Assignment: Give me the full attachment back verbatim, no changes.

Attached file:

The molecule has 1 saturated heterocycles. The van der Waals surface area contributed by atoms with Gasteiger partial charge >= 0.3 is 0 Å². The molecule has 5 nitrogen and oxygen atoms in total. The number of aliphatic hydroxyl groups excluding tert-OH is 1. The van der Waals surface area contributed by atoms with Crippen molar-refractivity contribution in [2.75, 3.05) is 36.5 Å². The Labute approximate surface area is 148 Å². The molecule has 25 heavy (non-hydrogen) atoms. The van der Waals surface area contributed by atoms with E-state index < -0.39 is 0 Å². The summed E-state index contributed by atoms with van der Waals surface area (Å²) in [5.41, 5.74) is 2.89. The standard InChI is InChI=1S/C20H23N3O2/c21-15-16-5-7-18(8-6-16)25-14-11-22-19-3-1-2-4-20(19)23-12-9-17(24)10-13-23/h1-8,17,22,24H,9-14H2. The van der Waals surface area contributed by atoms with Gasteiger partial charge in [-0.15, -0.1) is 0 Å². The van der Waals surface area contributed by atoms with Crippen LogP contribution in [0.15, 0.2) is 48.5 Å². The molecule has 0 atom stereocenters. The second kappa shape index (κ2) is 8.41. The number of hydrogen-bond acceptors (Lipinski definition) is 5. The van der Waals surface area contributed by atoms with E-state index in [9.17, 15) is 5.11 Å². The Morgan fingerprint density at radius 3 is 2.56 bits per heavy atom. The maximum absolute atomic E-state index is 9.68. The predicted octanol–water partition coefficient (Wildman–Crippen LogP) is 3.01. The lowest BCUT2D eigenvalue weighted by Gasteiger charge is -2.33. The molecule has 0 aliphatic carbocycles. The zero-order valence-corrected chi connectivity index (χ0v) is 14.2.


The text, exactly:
The molecule has 1 saturated heterocycles. The van der Waals surface area contributed by atoms with Gasteiger partial charge >= 0.3 is 0 Å². The molecule has 5 nitrogen and oxygen atoms in total. The number of aliphatic hydroxyl groups excluding tert-OH is 1. The van der Waals surface area contributed by atoms with Crippen molar-refractivity contribution in [2.75, 3.05) is 36.5 Å². The Labute approximate surface area is 148 Å². The molecule has 25 heavy (non-hydrogen) atoms. The van der Waals surface area contributed by atoms with E-state index < -0.39 is 0 Å². The summed E-state index contributed by atoms with van der Waals surface area (Å²) in [5.41, 5.74) is 2.89. The standard InChI is InChI=1S/C20H23N3O2/c21-15-16-5-7-18(8-6-16)25-14-11-22-19-3-1-2-4-20(19)23-12-9-17(24)10-13-23/h1-8,17,22,24H,9-14H2. The van der Waals surface area contributed by atoms with Gasteiger partial charge in [-0.15, -0.1) is 0 Å². The van der Waals surface area contributed by atoms with Crippen LogP contribution in [0.15, 0.2) is 48.5 Å². The molecule has 0 atom stereocenters. The second kappa shape index (κ2) is 8.41. The number of hydrogen-bond acceptors (Lipinski definition) is 5. The van der Waals surface area contributed by atoms with E-state index in [9.17, 15) is 5.11 Å². The Morgan fingerprint density at radius 3 is 2.56 bits per heavy atom. The maximum absolute atomic E-state index is 9.68. The predicted octanol–water partition coefficient (Wildman–Crippen LogP) is 3.01. The lowest BCUT2D eigenvalue weighted by Gasteiger charge is -2.33. The molecule has 0 aliphatic carbocycles. The zero-order valence-corrected chi connectivity index (χ0v) is 14.2.